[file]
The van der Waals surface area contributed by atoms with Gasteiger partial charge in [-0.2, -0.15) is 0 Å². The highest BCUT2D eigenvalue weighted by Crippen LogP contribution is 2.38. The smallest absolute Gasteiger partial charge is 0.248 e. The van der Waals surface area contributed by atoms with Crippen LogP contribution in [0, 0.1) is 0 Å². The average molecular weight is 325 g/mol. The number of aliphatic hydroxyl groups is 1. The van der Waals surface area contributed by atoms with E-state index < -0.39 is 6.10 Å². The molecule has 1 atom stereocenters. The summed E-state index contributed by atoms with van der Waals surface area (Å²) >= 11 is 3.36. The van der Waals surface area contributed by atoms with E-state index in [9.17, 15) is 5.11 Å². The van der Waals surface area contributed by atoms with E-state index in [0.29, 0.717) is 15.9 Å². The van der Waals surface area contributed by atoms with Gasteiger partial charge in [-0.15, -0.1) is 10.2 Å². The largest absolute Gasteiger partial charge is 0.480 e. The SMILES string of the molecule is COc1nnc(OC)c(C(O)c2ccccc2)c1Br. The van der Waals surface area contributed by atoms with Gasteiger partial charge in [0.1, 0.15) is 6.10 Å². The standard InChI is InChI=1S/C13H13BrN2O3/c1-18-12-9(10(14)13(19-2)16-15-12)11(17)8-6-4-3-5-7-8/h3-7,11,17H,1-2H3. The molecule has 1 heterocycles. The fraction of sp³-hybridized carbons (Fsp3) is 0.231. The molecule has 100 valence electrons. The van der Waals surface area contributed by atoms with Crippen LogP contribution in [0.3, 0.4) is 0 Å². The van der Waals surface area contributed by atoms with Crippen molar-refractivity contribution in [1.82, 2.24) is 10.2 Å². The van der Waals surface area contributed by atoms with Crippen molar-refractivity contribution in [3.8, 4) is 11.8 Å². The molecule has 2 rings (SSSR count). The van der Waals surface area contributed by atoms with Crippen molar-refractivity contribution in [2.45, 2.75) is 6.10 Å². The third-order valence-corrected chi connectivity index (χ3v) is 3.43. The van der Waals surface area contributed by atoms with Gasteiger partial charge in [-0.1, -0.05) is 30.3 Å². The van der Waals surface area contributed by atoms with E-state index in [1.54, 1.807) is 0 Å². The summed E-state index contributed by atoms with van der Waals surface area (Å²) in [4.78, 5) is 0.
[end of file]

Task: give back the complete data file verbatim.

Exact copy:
The van der Waals surface area contributed by atoms with Gasteiger partial charge in [-0.2, -0.15) is 0 Å². The highest BCUT2D eigenvalue weighted by Crippen LogP contribution is 2.38. The smallest absolute Gasteiger partial charge is 0.248 e. The van der Waals surface area contributed by atoms with Crippen LogP contribution in [0, 0.1) is 0 Å². The average molecular weight is 325 g/mol. The number of aliphatic hydroxyl groups is 1. The van der Waals surface area contributed by atoms with E-state index < -0.39 is 6.10 Å². The molecule has 1 atom stereocenters. The summed E-state index contributed by atoms with van der Waals surface area (Å²) >= 11 is 3.36. The van der Waals surface area contributed by atoms with E-state index in [9.17, 15) is 5.11 Å². The van der Waals surface area contributed by atoms with E-state index in [0.29, 0.717) is 15.9 Å². The van der Waals surface area contributed by atoms with Gasteiger partial charge in [-0.15, -0.1) is 10.2 Å². The largest absolute Gasteiger partial charge is 0.480 e. The SMILES string of the molecule is COc1nnc(OC)c(C(O)c2ccccc2)c1Br. The van der Waals surface area contributed by atoms with Gasteiger partial charge in [0.1, 0.15) is 6.10 Å². The standard InChI is InChI=1S/C13H13BrN2O3/c1-18-12-9(10(14)13(19-2)16-15-12)11(17)8-6-4-3-5-7-8/h3-7,11,17H,1-2H3. The molecule has 1 heterocycles. The fraction of sp³-hybridized carbons (Fsp3) is 0.231. The molecule has 100 valence electrons. The van der Waals surface area contributed by atoms with Crippen LogP contribution in [0.3, 0.4) is 0 Å². The van der Waals surface area contributed by atoms with Crippen molar-refractivity contribution in [1.82, 2.24) is 10.2 Å². The van der Waals surface area contributed by atoms with Crippen molar-refractivity contribution in [3.8, 4) is 11.8 Å². The molecule has 2 rings (SSSR count). The van der Waals surface area contributed by atoms with Crippen molar-refractivity contribution in [2.45, 2.75) is 6.10 Å². The third-order valence-corrected chi connectivity index (χ3v) is 3.43. The van der Waals surface area contributed by atoms with Gasteiger partial charge in [-0.1, -0.05) is 30.3 Å². The van der Waals surface area contributed by atoms with E-state index in [1.54, 1.807) is 0 Å². The summed E-state index contributed by atoms with van der Waals surface area (Å²) in [4.78, 5) is 0.